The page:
What We Need Is Here

Wednesday, June 25, 2014 - 5:54am
What We Need Is Here

Parker Palmer draws on the words of two poets to remind us that we must embrace receptivity and gratitude to live a full life.

Commentary by:
Parker J. Palmer (@parkerjpalmer),  special contributor
Shortened URL
4 ReflectionsRead/Add Yours
Credit: Fabiana Zonca License: flickr (CC BY-NC-SA 2.0).
"What we need is here."
—Wendell Berry

In one way or another, every wisdom tradition I know says that what we need is here. It's just a matter of opening our eyes and appreciating what I call "secrets hidden in plain sight."

But we can't do that when we're obsessing about the past or the future, or about what we don't have, or allowing a thousand distractions to prevent us from noticing the gift of "here and now."

Here's a poem from William Stafford that reminds us to pay attention to such simple gifts as the way "sunlight creeps along a shining floor," respecting and receiving them for the gifts they are. Look around, he says, "starting here, right in this room," and see what we've been given.

He's not advocating passivity. He's advocating receptivity and gratitude, without which life becomes hollow.

You Reading This, Be Ready
by Wllliam Stafford

Starting here, what do you want to remember?
How sunlight creeps along a shining floor?
What scent of old wood hovers, what softened
sound from outside fills the air?

Will you ever bring a better gift for the world
than the breathing respect that you carry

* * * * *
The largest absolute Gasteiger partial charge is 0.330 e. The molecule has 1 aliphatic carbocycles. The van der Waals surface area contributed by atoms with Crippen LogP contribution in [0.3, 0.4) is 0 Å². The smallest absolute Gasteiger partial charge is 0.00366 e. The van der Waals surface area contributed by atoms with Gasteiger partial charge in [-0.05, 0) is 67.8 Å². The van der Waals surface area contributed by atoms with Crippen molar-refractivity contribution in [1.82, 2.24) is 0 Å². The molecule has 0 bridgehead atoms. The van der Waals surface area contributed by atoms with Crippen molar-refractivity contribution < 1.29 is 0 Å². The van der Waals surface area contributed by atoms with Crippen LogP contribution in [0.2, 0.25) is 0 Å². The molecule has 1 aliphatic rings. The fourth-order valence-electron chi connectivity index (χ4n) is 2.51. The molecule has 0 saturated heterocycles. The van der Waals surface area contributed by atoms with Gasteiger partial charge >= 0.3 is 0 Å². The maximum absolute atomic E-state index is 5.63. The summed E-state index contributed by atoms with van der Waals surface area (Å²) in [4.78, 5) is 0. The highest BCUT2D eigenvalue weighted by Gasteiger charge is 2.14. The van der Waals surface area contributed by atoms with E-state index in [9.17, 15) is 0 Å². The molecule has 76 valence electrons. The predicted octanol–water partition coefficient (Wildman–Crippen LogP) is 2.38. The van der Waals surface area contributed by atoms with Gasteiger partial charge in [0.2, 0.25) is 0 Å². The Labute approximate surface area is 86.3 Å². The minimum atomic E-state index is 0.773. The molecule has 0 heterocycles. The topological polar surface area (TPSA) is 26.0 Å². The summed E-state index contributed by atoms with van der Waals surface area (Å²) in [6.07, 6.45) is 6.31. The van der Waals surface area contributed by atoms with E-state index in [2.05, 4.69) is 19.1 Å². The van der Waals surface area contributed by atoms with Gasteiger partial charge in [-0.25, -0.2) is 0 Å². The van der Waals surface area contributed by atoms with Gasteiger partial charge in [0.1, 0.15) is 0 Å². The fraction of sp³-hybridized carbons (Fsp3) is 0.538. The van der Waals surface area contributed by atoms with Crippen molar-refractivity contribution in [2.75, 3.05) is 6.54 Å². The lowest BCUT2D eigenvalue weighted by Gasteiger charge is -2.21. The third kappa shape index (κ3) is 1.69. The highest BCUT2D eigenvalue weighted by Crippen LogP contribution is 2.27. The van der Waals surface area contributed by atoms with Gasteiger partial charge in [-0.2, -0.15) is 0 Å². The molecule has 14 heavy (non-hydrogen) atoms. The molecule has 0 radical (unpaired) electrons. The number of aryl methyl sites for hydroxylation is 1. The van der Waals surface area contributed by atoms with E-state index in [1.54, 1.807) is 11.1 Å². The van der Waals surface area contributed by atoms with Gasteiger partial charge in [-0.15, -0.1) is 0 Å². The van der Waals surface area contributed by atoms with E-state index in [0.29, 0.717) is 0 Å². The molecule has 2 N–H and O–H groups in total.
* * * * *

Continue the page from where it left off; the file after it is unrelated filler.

wherever you go right now? Are you waiting
for time to show you some better thoughts?

When you turn around, starting here, lift this
new glimpse that you found; carry into evening
all that you want from this day. The interval you spent
reading or hearing this, keep it for life—

What can anyone give you greater than now,
starting here, right in this room, when you turn around?

Shortened URL

Add Your Reflection

Filtered HTML

  • Allowed HTML tags: <a> <em> <strong> <cite> <blockquote> <code> <ul> <ol> <li> <dl> <dt> <dd><span><div><img><!-->
  • Lines and paragraphs break automatically.
  • Embed content by wrapping a supported URL in [embed] … [/embed].

Plain text

  • No HTML tags allowed.
  • Web page addresses and e-mail addresses turn into links automatically.
  • Lines and paragraphs break automatically.

I've found that I can practice this a little more each day. It's an addition to prayer/God time and creative time. Sometimes two, sometimes all three of these are the same thing.

This is beautifully said.. I truly derived a sense of calmness and tranquility as I read this. Thank you.

As for the big questions, like, "Do you believe in God," my answer is that I strive to pay attention every day. In the big and the small experiences of day to day life are the clues, the hints, that I believe will, over time, answer those questions. I'm OK with not knowing. By paying attention, though, the answers acquire a bit of shape every day.

Beautiful. Reminds me of words of wisdom once shared with our family:
"Wherever you are, be there."

Top Blog Posts

With the dulcet tones of the Copenhagen Phil, commuters find a moment of unexpected musical joy in this flash mob scene. You will too.
Rather than being defined by what she's not, Courtney Martin offers a more complex perspective from a new generation of seekers. An introduction to our new weekly columnist who will offer fresh ways of looking at "the burden and joy of trying to understand how to be a good human."
What if it turns out that faith is truly existential, not a leap of faith but a reality already there for us to notice and accept? A meditation and a poem on the suffering of Job.
At our darkest hours, when light fails to find a home, a path of buttercups may lead us back. Parker Palmer offers up thoughts and a Willow Harth poem for many of us caught "underground."
A confluence of sources show kindred minds meet for the first time. How Thoreau's quote went viral. Millennials don't do and sage advice from Maya Angelou.